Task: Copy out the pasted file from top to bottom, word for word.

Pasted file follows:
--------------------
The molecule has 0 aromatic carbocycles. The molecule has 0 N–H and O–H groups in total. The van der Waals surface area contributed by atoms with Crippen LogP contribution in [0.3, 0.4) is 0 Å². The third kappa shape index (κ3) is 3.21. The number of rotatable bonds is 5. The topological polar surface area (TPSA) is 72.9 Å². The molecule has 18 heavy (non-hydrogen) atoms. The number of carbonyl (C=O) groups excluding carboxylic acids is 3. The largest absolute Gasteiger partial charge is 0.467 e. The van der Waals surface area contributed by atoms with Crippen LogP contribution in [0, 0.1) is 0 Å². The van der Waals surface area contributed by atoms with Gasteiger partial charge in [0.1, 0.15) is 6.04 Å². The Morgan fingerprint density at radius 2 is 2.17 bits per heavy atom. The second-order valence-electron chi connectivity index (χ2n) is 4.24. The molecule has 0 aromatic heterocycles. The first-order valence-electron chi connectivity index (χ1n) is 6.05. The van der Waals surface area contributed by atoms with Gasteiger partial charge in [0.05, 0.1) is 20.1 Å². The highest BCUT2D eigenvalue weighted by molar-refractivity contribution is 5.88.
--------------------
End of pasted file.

The molecule has 0 aromatic carbocycles. The molecule has 0 N–H and O–H groups in total. The van der Waals surface area contributed by atoms with Crippen LogP contribution in [0.3, 0.4) is 0 Å². The third kappa shape index (κ3) is 3.21. The number of rotatable bonds is 5. The topological polar surface area (TPSA) is 72.9 Å². The molecule has 18 heavy (non-hydrogen) atoms. The number of carbonyl (C=O) groups excluding carboxylic acids is 3. The largest absolute Gasteiger partial charge is 0.467 e. The van der Waals surface area contributed by atoms with Crippen LogP contribution in [0, 0.1) is 0 Å². The van der Waals surface area contributed by atoms with Gasteiger partial charge in [0.1, 0.15) is 6.04 Å². The Morgan fingerprint density at radius 2 is 2.17 bits per heavy atom. The second-order valence-electron chi connectivity index (χ2n) is 4.24. The molecule has 0 aromatic heterocycles. The first-order valence-electron chi connectivity index (χ1n) is 6.05. The van der Waals surface area contributed by atoms with Gasteiger partial charge in [0.05, 0.1) is 20.1 Å². The highest BCUT2D eigenvalue weighted by molar-refractivity contribution is 5.88.